Below, I want to explore this relationship further and suggest that in doing so, we can benefit from story-oriented narratological perspectives, pursuing notions introduced by Vladimir Propp and Tzevan Todorov, which Emma Kafalenos ("Not (Yet) Knowing", Narrative Causalities) has developed further into a ten-step model of story progression, and integrated into a perspective that accounts for an event's "functional polyvalence" (a term originally coined by Doležel). To demonstrate how such a perspective can advance our understanding of serial storytelling, I will start out (1) with a brief summary of the narratological points of departure; show how they can help to describe (2) the procedural mystery-solving plot that serves as the dominant structuring device of each episode; (3) how House works with multiple parallel story lines, some of them spanning multiple episodes; and (4) how the weekly medical mystery case and other story lines interact on a functional level.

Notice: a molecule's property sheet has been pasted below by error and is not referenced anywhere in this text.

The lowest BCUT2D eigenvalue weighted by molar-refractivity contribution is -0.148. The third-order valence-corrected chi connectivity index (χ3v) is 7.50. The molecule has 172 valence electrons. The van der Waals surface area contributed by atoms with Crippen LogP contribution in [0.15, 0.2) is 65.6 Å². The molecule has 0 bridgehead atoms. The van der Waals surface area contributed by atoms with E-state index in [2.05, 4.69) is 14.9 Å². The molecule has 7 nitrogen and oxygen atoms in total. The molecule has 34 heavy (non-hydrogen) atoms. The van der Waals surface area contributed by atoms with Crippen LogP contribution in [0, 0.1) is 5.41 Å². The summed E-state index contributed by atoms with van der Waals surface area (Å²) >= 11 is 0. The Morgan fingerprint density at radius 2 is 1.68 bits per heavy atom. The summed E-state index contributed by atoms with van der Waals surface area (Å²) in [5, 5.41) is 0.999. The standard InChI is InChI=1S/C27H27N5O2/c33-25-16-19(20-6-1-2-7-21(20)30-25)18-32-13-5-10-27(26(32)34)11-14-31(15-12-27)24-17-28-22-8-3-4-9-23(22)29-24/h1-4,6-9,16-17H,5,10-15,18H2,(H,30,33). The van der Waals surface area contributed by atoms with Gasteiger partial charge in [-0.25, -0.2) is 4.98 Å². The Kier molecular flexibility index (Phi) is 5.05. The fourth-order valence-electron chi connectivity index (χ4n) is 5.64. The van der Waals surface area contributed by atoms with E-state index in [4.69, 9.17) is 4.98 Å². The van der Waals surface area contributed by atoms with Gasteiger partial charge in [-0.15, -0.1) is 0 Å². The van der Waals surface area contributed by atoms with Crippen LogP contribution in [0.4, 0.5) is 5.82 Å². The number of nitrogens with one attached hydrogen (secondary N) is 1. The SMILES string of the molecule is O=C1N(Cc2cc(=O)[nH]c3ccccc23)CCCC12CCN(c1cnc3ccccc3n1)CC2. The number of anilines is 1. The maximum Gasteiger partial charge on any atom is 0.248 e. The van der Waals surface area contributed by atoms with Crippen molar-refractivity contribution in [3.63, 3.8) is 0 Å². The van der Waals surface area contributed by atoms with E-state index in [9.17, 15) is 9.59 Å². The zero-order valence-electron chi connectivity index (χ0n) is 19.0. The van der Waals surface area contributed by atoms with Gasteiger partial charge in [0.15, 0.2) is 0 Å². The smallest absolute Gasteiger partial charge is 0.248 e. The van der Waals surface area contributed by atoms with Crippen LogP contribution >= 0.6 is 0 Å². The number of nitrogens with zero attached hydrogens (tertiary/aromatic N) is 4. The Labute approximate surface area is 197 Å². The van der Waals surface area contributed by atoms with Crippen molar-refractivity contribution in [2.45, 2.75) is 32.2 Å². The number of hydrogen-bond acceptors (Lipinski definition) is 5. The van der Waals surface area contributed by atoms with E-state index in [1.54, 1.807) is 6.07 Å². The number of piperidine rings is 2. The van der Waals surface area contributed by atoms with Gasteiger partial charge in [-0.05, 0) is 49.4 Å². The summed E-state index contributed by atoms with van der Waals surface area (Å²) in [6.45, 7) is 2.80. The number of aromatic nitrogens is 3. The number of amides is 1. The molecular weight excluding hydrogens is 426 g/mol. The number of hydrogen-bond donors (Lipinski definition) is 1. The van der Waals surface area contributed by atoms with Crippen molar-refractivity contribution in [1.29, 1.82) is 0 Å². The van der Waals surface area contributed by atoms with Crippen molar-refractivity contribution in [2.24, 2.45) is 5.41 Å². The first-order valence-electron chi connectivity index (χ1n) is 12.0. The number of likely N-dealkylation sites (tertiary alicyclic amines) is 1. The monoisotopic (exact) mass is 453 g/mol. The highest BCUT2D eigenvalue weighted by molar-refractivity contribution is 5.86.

Narratological points of departure

Todorov defines five necessary stages of a story: (1) equilibrium, (2) disruption of the equilibrium, (3) recognition of the disruption, (4) attempt(s) to repair the disruption, and (5) reinstatement of the equilibrium ("2 Principles"). Since one trait of contemporary television drama is the telling of multiple stories within one episode, referred to as main and side plots or A-, B-, C-plots (etc.) by screenwriters (Douglas 71), a television episode's structure is somewhat more complex. Nevertheless, each of the different story lines, which are picked up and suspended in relatively short turns that Douglas describes as "dramatic beats" (Douglas 70, see also Newman), can be described as such a movement from equilibrium to equilibrium.